Experts fear whole populations of local native fish have been wiped out in the Lower Darling River.

Residents near the Menindee Lakes have reported a second major fish kill along a 20km stretch of water. It comes after an apparent mass event in December saw an estimated 10,000 fish die.

Local fish experts have warned that populations of Murray cod and other native fish could be wiped out if they keep dying at this rate.

They have also raised questions about the way WaterNSW is managing the lakes system.

Locals say the lakes were almost full two years ago, but since then WaterNSW has allowed the release of so much water and extraction upstream for irrigation that the lakes are now almost completely dry.

WaterNSW’s website shows the lake’s dam is about 3.2 per cent full.

The current concern is focused downstream from where about 10,000 fish were estimated to have died in mass death incident in late December.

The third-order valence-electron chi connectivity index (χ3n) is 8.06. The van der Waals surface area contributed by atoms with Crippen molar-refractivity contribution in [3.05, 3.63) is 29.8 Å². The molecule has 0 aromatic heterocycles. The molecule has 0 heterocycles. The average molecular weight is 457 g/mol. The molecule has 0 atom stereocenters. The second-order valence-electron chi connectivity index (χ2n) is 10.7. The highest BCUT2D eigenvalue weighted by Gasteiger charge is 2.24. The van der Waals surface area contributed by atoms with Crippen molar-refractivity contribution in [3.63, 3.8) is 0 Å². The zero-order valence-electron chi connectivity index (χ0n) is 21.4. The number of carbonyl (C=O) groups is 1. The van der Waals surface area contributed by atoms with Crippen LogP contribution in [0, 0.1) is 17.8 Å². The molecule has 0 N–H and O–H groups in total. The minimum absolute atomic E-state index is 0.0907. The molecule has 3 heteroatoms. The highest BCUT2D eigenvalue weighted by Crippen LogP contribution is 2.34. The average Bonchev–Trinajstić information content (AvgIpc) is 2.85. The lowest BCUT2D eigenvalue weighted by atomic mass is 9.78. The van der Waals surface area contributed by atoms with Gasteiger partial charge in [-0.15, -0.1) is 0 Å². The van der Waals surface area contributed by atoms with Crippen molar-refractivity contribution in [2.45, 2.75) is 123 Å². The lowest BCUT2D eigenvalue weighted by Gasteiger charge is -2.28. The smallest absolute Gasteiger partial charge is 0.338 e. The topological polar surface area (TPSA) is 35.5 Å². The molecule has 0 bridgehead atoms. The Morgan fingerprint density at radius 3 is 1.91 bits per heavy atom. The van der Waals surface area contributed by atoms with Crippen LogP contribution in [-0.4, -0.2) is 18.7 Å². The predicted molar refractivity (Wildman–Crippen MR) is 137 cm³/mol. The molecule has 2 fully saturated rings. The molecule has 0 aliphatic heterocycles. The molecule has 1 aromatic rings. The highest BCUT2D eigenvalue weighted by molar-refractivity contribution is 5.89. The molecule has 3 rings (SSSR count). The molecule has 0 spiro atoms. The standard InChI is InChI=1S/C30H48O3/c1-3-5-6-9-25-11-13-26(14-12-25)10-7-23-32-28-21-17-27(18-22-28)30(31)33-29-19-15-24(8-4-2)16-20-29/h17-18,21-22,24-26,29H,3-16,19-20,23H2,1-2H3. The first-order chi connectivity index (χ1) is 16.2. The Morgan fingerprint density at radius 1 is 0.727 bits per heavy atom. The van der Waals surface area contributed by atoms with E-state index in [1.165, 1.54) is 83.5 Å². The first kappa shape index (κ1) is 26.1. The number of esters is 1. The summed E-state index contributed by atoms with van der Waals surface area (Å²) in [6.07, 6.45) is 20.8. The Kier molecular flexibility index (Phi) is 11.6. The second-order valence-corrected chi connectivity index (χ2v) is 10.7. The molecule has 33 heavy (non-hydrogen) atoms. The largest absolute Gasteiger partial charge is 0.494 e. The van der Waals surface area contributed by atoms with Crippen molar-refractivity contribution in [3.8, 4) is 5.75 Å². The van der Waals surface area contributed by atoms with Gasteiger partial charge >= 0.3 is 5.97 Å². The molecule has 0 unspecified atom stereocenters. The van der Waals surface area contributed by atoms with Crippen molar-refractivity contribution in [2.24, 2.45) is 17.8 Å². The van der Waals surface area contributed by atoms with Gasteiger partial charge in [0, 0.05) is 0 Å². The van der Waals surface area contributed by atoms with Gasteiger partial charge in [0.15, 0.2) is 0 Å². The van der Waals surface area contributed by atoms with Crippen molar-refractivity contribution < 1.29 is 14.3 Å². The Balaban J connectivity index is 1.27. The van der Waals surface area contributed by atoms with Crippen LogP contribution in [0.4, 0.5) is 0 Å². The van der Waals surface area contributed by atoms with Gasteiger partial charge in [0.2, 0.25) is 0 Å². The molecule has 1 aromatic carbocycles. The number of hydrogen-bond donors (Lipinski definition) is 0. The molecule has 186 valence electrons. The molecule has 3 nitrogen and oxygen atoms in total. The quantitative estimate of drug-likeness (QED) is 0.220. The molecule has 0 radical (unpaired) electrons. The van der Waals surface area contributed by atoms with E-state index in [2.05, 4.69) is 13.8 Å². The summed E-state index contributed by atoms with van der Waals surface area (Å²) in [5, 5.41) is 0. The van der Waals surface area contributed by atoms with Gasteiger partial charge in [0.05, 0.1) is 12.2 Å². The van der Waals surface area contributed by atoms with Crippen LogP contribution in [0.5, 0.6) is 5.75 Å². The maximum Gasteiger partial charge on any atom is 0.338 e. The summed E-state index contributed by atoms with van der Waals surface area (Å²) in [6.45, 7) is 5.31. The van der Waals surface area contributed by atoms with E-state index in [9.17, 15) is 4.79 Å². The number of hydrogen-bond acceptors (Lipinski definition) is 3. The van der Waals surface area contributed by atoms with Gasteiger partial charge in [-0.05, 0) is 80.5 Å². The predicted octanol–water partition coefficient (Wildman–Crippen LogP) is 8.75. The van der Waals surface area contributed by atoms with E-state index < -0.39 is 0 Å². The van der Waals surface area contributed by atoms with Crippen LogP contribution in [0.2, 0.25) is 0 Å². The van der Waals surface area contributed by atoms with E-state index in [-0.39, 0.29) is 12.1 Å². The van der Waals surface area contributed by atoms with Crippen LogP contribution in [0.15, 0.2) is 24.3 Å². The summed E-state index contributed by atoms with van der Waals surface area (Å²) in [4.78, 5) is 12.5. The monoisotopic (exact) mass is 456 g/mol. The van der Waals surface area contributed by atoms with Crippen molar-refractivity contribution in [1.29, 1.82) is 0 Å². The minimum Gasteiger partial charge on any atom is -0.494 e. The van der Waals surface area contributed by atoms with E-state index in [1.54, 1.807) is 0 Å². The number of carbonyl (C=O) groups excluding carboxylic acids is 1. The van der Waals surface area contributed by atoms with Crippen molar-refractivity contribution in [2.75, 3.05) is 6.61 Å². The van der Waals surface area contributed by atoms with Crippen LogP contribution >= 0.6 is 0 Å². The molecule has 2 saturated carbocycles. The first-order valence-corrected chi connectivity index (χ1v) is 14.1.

The NSW Department of Primary Industries has since confirmed “a major fish kill event in the Darling river at Menindee affecting hundreds of thousands of fish, including golden perch, Murray cod, and Bony Herring”.

The DPI said the incident seemed to have resulted from a sudden drop in temperature during an existing algal bloom, leading to a depletion of dissolved oxygen in the river water, exacerbating poor water quality for already stressed fish.

WaterNSW and the NSW Department of Primary Industry both blamed the drought for the December deaths.

Local graziers have accused the NSW government of sacrificing their 500km stretch of the Darling to benefit upstream cotton growers, and blame the current crisis on WaterNSW’s decision to allow releases despite forecasts of drought.

A new plan for Menindee Lakes being considered by the Murray Darling Basin Authority proposes new projects that will deliver environmental outcomes without having to buy water for the environment from farmers.